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Motherboards, Processors, and Memory
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Which types of memory packages are available How many DIMMs make a full bank in a Pentium-class computer What is the parity bit for the data stream 10110110 if the RAM uses odd parity SIMM, DIMM, and RIMM The processor s data bus and the DIMM are both 64-bit 0 The parity bit in this case is a 1 or 0 to ensure that the total number of 1s is odd There are five 1s in this data stream, so the parity bit is 0
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As you now know, the type and amount of memory you install depends on the type of processor you are using You must follow specific guidelines or the computer will not work The same is true for motherboards That is, you cannot install just any type of processor or memory in the motherboard and make it work There are several motherboard form factors, each with different layouts, components, and specifications Most motherboards are restricted to using only a few types of processors and memory This section focuses on types of motherboards and their typical integrated components You will also learn about the differences between the motherboard s communication busses and the types of systems they allow you to use However, all motherboards are unique in terms of the type of slots, memory, and processor they support In other words, you cannot tell which components a motherboard supports solely by knowing which type of motherboard it is Therefore, you must always check the manufacturer s documentation before you upgrade or install a processor or memory
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Although motherboards can vary from computer to computer, there are two common types: the AT and ATX Their sizes, typical components, and prevalence are discussed here
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Full and Baby AT
Advanced Technology (AT) motherboards were introduced in 1984 (around the time of the Intel 80286 processor) They measure approximately 12 by 13 inches and typically support 80286 or older processors, 525 inches floppy drives, and 84-key keyboards A smaller version of the AT motherboard, typically measuring around 85 by 13 inches was later released This type was called the Baby AT, and the original became known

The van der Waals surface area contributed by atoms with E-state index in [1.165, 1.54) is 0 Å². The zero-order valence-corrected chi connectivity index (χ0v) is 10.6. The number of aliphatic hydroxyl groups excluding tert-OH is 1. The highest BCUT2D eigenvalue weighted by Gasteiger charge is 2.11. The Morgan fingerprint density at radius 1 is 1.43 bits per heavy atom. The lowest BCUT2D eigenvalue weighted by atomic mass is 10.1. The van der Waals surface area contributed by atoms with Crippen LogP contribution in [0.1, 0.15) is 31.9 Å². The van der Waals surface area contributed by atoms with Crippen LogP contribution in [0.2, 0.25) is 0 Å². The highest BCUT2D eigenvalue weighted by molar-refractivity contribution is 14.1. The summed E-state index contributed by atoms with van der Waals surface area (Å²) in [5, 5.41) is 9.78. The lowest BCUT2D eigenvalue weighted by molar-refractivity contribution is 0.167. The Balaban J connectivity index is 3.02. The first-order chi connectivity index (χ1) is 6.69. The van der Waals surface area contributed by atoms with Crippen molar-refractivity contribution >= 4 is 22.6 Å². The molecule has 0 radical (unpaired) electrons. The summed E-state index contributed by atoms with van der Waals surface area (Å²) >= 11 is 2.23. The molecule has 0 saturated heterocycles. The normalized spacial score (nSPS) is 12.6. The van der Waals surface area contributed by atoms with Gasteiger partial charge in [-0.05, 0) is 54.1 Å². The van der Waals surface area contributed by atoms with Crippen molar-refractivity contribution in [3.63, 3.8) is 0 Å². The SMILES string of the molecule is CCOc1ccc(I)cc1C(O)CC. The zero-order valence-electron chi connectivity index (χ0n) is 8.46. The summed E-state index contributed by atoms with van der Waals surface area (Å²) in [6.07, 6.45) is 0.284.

Motherboards
as the Full AT The two AT motherboards are similar in layout The Full AT motherboard is now practically obsolete, but the Baby AT motherboard is still being used by some manufacturers Depending on when it was manufactured, Baby AT motherboards might contain SIMM and/or DIMM memory slots and 80386, 80486, or Pentium processor slots Baby AT motherboards also use the 35-inch floppy drive rather than the older 525-inch drive AT motherboards can be identified by the fact that the parallel and serial ports are not integrated with the keyboard; rather, they are installed in an empty chassis slot and attached to motherboard ports via small ribbon connectors Other identifying characteristics of the AT motherboard are the placement of the processor socket near the end of the expansion card slots, the use of a DIN-5 keyboard connector, two power connector ports (for P8 and P9 connectors), and support for 12 and 5vDC only Some manufacturers are still using the Baby AT motherboard for new computers Therefore, although it is rare, you might find this form factor with support for newer processors and support for USB and/or IEEE-1394
The ATX motherboard was released by Intel in 1996 and is the most commonly used form in new PCs ATX is not an acronym but is the actual trademarked name of the motherboard form The ATX is the same size as a Baby AT motherboard but has a different orientation and layout (see Figure 5-1) Note Although there are many that the processor is located further from the variants, most of today s computers are expansion slots, and the hard drive and floppy based on the ATX motherboard drive connectors are located closer to the bays on the chassis The ATX motherboard also includes integrated parallel and serial ports (I/O ports) and a mini-DIN-6, rather than a DIN-5, keyboard connector The ATX motherboard s power supply uses a single motherboard connector and supplies voltages of 12, 5, and +33vDC Again, depending on when it was manufactured, an ATX motherboard can contain SIMM and DIMM memory slots; support for BIOS-controlled power management; 80386, 80486, or Pentium-class processor sockets; and support for USB
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